One nun's departure from her convent after 53 years of devotion.
By Julie Grace Immink
Sister Mary Bernard’s dedication and austerity are still discernible in her new space. No longer permitted to wear her religious habit, her attire is still modest. She is wearing a button-up blouse and a floor-length skirt when she teaches me how to pray with her rosary beads. A twin bed, dresser, and a miniature refrigerator tucked into her 7-by-10 room. Two boxes lie on the floor. One has childhood photographs and letters from her family during the fifty years she spent living in a convent. The other bin is full of lesson plans from her time teaching in a Catholic school. On top of her bureau is a homemade shrine. The altar contains a rosary, bible, holy water, and several images of Him.
Fifty-three years ago, Bernard took her first vows of commitment to the Catholic Church. Since then, she has lived with her Sisters at Sacred Heart Convent in Southern California. Until last year, her journey with faith transformed. She decided to take a leave of absence from the nunnery. Due to anxiety and other stress-related troubles, she resides in an assisted living facility in San Gabriel, CA.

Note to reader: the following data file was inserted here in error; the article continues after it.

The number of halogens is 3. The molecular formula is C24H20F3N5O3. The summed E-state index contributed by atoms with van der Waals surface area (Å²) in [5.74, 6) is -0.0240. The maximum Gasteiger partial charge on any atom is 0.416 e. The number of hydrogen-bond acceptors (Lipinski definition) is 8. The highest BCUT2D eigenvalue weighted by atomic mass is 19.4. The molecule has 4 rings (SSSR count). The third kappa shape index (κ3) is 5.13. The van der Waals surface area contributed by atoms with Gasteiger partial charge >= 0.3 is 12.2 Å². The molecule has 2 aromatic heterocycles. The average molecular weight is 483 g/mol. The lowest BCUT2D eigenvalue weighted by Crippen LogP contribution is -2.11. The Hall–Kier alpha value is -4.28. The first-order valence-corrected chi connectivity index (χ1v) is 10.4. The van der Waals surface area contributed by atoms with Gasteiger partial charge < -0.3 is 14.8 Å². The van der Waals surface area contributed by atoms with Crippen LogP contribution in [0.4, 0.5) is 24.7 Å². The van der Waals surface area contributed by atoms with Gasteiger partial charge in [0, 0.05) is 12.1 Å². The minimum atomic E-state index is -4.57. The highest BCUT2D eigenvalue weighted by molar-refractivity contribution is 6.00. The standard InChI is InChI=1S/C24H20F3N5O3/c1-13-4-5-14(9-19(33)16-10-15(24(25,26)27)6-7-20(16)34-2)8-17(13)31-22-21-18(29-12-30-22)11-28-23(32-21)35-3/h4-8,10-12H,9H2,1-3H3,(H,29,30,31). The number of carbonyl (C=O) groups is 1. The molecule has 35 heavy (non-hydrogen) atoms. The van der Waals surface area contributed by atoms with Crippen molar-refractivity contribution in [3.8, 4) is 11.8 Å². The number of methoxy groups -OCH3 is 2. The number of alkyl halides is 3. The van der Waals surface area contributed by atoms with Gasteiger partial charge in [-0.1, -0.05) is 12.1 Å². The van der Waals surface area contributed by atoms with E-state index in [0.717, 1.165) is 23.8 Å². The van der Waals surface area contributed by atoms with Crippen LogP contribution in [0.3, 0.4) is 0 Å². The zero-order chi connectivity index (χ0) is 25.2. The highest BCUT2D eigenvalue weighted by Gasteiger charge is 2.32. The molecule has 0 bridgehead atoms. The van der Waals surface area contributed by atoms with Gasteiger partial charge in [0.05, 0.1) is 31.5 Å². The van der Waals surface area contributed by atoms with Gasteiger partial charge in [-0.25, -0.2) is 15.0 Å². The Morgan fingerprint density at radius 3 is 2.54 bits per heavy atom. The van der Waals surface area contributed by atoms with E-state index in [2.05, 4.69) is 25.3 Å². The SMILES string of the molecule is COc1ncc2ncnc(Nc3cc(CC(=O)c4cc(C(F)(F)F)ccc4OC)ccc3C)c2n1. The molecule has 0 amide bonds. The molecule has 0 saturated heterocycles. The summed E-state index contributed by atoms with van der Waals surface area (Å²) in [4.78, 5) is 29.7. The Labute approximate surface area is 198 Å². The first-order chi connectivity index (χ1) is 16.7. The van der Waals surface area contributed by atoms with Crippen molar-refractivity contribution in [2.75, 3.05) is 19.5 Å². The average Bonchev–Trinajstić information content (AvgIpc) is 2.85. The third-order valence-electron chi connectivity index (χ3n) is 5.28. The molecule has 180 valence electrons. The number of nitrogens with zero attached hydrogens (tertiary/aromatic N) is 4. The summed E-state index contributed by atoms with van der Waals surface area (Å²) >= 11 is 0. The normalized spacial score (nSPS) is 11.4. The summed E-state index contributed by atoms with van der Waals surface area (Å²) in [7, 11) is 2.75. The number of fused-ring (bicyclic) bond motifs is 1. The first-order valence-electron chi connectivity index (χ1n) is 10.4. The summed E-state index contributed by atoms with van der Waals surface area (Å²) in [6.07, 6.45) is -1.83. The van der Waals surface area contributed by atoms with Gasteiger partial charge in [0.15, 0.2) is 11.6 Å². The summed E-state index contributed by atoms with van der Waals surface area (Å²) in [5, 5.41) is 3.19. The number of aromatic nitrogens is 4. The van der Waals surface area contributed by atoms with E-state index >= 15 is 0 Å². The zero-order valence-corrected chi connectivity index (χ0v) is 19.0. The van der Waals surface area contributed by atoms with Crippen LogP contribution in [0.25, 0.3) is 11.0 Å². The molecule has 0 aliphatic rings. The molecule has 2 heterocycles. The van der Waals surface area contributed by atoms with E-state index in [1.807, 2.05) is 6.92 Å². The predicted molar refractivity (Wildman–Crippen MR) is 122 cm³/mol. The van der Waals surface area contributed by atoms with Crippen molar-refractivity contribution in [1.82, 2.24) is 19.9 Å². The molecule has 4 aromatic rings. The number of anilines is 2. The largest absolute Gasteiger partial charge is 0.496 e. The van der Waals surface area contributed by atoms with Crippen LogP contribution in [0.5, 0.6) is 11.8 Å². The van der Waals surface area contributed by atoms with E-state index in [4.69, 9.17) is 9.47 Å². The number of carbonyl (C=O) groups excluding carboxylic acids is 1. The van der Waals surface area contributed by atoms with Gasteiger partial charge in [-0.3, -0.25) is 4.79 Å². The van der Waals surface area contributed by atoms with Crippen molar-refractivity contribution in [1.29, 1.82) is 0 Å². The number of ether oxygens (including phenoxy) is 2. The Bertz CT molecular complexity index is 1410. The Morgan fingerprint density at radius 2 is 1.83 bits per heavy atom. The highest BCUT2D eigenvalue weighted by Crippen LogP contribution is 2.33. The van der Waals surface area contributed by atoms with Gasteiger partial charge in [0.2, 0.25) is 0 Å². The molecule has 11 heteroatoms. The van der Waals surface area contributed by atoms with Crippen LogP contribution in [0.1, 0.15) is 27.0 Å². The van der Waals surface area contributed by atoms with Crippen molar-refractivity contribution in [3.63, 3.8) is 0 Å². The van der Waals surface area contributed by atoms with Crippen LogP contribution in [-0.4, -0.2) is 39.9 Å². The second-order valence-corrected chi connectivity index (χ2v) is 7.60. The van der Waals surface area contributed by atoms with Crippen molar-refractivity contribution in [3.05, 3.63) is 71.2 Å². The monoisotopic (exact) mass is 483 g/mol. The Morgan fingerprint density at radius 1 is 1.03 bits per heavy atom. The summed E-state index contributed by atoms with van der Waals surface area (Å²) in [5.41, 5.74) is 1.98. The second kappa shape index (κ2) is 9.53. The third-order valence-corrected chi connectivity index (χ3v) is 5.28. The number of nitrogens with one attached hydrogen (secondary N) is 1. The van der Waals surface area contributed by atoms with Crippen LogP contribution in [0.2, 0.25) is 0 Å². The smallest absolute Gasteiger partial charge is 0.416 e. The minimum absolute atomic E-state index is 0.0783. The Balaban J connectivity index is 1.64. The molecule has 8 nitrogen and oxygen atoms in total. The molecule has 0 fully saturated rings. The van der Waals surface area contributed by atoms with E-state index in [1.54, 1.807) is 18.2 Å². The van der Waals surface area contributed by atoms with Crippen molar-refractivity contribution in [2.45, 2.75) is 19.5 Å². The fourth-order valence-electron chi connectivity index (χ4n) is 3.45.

“God drew me,” Bernard says. “He knew me before I was born.”
She points to a photograph on her dresser of a transfiguration of Christ that she witnessed at the San Gabriel Mission. One evening after Mass, Jesus appeared in a divine vision to her. A priest snapped a photo of this celestial manifestation and framed it for her. The dark image is blurry and shows a side of the church building and treetops. Amidst the palm leaves, He presents himself in the same form and familiarity depicted in famous paintings: crucified with long hair and wearing a loincloth. She smiles proudly at the picture as it is her most prized earthly possession.
“I treasure it,” Bernard says. “God can make miracles.”